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Chimney sweeping: an obligation and a safety

Chimney sweeping: an obligation and a safety

Having your chimney swept is a regulatory obligation, but it's also a safety issue. The point on what you need to know.

Chimney sweeping: a legal obligation

As soon as you have a chimney and use it, you must have it swept regularly (once or twice a year) to be in compliance with the RSDT (Departmental Health Regulations Type) of your place of residence. This even if your insurance company does not require it in your comprehensive home insurance contract. The law stipulates not only that the interior and exterior conduits must be kept swept regularly, but also that the sweeping must be carried out by a master chimney sweep. He will have to give you a chimney sweep certificate, to be kept preciously.

Chimney sweeping: safety and energy savings

By sweeping your chimney, you can get rid of soot, tar and ash which, when stuck in the flue, serve as insulation, reducing heat emissions and generating greater consumption of wood. Chimney sweeping is also a safety issue. It reduces the risk of poisoning but also the risk of fire. Finally, sweeping, by evacuating particles from the duct, participates in the fight against air pollution.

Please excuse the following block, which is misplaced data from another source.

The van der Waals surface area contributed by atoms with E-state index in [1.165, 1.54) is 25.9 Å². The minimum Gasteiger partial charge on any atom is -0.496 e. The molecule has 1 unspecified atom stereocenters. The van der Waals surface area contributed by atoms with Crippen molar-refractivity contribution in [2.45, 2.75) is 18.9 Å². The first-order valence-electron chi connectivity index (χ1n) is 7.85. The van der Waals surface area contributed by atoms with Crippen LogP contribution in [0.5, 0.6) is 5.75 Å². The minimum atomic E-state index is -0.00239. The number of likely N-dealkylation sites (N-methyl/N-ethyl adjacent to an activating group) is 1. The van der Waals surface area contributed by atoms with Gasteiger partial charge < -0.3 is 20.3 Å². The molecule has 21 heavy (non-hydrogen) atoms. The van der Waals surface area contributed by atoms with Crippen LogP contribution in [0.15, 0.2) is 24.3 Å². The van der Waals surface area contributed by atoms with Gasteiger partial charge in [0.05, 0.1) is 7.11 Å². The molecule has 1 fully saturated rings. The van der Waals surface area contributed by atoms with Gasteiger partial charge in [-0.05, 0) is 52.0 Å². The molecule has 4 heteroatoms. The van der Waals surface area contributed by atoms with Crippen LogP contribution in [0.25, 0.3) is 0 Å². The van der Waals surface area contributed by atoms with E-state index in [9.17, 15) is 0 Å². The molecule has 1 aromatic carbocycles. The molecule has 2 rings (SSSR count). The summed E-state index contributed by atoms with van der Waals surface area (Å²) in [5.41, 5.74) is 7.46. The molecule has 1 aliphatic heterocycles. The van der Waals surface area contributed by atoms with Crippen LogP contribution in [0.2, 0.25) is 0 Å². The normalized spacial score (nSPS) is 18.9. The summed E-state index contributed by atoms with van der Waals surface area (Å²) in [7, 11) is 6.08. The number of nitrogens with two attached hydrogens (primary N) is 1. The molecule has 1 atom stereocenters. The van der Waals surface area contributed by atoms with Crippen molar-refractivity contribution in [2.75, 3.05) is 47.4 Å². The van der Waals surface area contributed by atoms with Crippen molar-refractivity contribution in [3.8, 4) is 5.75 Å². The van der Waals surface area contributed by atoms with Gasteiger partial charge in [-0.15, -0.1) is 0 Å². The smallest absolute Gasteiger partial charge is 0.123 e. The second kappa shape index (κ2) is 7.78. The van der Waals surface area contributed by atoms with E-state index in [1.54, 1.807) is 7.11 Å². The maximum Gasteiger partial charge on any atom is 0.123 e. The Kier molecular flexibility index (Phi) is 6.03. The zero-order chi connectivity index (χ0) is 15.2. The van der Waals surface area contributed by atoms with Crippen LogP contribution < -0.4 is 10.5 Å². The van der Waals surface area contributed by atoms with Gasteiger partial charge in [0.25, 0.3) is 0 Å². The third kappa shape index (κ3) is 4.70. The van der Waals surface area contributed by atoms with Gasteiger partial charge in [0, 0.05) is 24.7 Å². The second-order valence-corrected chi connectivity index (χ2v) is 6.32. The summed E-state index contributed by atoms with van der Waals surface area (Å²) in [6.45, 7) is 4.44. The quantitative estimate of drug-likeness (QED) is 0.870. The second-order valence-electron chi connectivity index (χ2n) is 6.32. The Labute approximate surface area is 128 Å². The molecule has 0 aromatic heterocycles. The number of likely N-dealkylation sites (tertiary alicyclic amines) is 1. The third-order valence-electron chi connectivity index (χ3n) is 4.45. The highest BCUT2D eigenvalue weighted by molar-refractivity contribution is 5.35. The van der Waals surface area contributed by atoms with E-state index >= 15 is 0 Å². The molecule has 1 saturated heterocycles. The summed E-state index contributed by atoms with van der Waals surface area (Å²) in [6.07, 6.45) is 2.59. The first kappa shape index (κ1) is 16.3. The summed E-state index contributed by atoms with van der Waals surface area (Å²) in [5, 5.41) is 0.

Chimney sweeping: from above or from below?

If both ways exist, today's chimney sweeps are equipped to work from below. They always use the famous hedgehog, a brush extended by several flexible poles (this allows to marry the angles of the conduit) which are screwed to each other until reaching the necessary length. The duct is cleaned by an energetic back and forth movement which makes it possible to take off the dirt starting from the bottom and going upwards. The chimney sweep - who took care to protect the floor and surrounding furniture - ends with a vacuum cleaner with a powerful device.

Chimney sweeping: practical info

A sweeping generally lasts half an hour and it takes 40 to 60 euros (price generally charged for the chimney of a house). Have your chimney swept preferably in the spring when you stop making a fire. By taking it in the fall, you risk having a long waiting period.